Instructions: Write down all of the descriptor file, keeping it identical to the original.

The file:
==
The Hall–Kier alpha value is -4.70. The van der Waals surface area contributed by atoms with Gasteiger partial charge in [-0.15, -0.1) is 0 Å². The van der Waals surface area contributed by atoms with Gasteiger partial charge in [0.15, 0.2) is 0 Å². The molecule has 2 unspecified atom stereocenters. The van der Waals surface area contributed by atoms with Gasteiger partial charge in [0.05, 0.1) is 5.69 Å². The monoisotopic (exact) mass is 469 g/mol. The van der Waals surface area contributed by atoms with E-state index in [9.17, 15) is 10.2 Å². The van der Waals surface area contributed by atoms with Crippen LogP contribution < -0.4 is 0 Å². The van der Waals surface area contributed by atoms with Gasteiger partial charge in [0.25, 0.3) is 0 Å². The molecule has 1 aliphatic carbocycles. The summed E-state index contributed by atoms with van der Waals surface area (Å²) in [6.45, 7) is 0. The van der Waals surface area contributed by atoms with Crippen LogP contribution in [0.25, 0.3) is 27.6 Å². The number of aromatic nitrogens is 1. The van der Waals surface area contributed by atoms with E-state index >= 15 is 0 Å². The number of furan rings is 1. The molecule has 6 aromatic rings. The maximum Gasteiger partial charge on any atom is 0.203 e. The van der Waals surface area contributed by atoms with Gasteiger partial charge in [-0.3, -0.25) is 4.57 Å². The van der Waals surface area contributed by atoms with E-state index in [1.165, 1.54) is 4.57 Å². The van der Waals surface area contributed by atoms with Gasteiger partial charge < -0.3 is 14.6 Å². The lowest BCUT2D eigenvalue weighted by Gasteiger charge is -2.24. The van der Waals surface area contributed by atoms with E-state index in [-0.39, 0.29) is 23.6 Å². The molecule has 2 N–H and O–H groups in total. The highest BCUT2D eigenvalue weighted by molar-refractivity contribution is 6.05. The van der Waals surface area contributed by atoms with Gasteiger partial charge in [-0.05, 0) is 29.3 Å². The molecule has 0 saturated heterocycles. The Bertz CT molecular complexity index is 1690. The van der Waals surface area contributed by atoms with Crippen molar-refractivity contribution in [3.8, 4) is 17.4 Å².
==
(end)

The Hall–Kier alpha value is -4.70. The van der Waals surface area contributed by atoms with Gasteiger partial charge in [-0.15, -0.1) is 0 Å². The van der Waals surface area contributed by atoms with Gasteiger partial charge in [0.15, 0.2) is 0 Å². The molecule has 2 unspecified atom stereocenters. The van der Waals surface area contributed by atoms with Gasteiger partial charge in [0.05, 0.1) is 5.69 Å². The monoisotopic (exact) mass is 469 g/mol. The van der Waals surface area contributed by atoms with E-state index in [9.17, 15) is 10.2 Å². The van der Waals surface area contributed by atoms with Crippen LogP contribution < -0.4 is 0 Å². The van der Waals surface area contributed by atoms with Gasteiger partial charge in [0.25, 0.3) is 0 Å². The molecule has 1 aliphatic carbocycles. The summed E-state index contributed by atoms with van der Waals surface area (Å²) in [6.45, 7) is 0. The van der Waals surface area contributed by atoms with Crippen LogP contribution in [0.25, 0.3) is 27.6 Å². The number of aromatic nitrogens is 1. The van der Waals surface area contributed by atoms with E-state index >= 15 is 0 Å². The number of furan rings is 1. The molecule has 6 aromatic rings. The maximum Gasteiger partial charge on any atom is 0.203 e. The van der Waals surface area contributed by atoms with Gasteiger partial charge in [-0.3, -0.25) is 4.57 Å². The van der Waals surface area contributed by atoms with E-state index in [1.165, 1.54) is 4.57 Å². The van der Waals surface area contributed by atoms with Gasteiger partial charge < -0.3 is 14.6 Å². The lowest BCUT2D eigenvalue weighted by Gasteiger charge is -2.24. The van der Waals surface area contributed by atoms with E-state index in [-0.39, 0.29) is 23.6 Å². The molecule has 2 N–H and O–H groups in total. The highest BCUT2D eigenvalue weighted by molar-refractivity contribution is 6.05. The van der Waals surface area contributed by atoms with Gasteiger partial charge in [-0.05, 0) is 29.3 Å². The molecule has 0 saturated heterocycles. The Bertz CT molecular complexity index is 1690. The van der Waals surface area contributed by atoms with Crippen molar-refractivity contribution in [3.8, 4) is 17.4 Å².